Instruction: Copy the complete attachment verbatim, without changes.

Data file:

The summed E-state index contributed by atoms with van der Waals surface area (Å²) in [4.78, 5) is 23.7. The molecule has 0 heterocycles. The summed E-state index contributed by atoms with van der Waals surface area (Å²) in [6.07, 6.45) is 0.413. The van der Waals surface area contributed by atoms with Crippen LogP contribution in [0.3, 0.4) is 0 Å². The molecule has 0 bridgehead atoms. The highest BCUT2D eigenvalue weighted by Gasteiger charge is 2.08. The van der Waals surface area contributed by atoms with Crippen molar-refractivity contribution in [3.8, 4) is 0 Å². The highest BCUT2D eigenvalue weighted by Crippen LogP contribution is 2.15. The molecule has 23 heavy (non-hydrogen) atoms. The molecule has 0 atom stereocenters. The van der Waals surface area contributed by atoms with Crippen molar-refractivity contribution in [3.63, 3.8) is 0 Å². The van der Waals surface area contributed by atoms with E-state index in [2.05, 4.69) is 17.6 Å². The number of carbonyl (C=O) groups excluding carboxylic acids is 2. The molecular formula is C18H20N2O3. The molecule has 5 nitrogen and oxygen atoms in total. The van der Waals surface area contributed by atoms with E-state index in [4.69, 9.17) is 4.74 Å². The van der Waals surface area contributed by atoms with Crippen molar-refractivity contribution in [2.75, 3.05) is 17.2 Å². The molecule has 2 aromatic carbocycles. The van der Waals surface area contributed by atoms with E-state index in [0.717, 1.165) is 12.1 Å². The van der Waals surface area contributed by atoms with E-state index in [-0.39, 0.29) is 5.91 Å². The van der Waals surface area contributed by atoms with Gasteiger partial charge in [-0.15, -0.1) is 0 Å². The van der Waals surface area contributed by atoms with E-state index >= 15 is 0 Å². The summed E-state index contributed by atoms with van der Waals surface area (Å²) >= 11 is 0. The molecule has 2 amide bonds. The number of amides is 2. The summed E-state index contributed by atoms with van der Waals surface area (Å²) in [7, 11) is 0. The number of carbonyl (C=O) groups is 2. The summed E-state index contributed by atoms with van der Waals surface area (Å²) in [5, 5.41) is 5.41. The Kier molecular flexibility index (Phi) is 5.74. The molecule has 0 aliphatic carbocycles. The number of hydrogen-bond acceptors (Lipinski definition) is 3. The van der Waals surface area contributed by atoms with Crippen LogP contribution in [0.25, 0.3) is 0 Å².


The summed E-state index contributed by atoms with van der Waals surface area (Å²) in [4.78, 5) is 23.7. The molecule has 0 heterocycles. The summed E-state index contributed by atoms with van der Waals surface area (Å²) in [6.07, 6.45) is 0.413. The van der Waals surface area contributed by atoms with Crippen LogP contribution in [0.3, 0.4) is 0 Å². The molecule has 0 bridgehead atoms. The highest BCUT2D eigenvalue weighted by Gasteiger charge is 2.08. The van der Waals surface area contributed by atoms with Crippen molar-refractivity contribution in [3.8, 4) is 0 Å². The highest BCUT2D eigenvalue weighted by Crippen LogP contribution is 2.15. The molecule has 23 heavy (non-hydrogen) atoms. The molecule has 0 atom stereocenters. The van der Waals surface area contributed by atoms with Crippen molar-refractivity contribution in [3.63, 3.8) is 0 Å². The van der Waals surface area contributed by atoms with E-state index in [2.05, 4.69) is 17.6 Å². The number of carbonyl (C=O) groups excluding carboxylic acids is 2. The molecular formula is C18H20N2O3. The molecule has 5 nitrogen and oxygen atoms in total. The van der Waals surface area contributed by atoms with E-state index in [4.69, 9.17) is 4.74 Å². The van der Waals surface area contributed by atoms with Crippen molar-refractivity contribution in [2.75, 3.05) is 17.2 Å². The molecule has 2 aromatic carbocycles. The van der Waals surface area contributed by atoms with E-state index in [0.717, 1.165) is 12.1 Å². The van der Waals surface area contributed by atoms with E-state index in [-0.39, 0.29) is 5.91 Å². The van der Waals surface area contributed by atoms with Gasteiger partial charge in [-0.15, -0.1) is 0 Å². The van der Waals surface area contributed by atoms with E-state index >= 15 is 0 Å². The summed E-state index contributed by atoms with van der Waals surface area (Å²) >= 11 is 0. The molecule has 2 amide bonds. The number of amides is 2. The summed E-state index contributed by atoms with van der Waals surface area (Å²) in [7, 11) is 0. The number of carbonyl (C=O) groups is 2. The summed E-state index contributed by atoms with van der Waals surface area (Å²) in [5, 5.41) is 5.41. The Kier molecular flexibility index (Phi) is 5.74. The molecule has 0 aliphatic carbocycles. The number of hydrogen-bond acceptors (Lipinski definition) is 3. The van der Waals surface area contributed by atoms with Crippen LogP contribution in [0.25, 0.3) is 0 Å².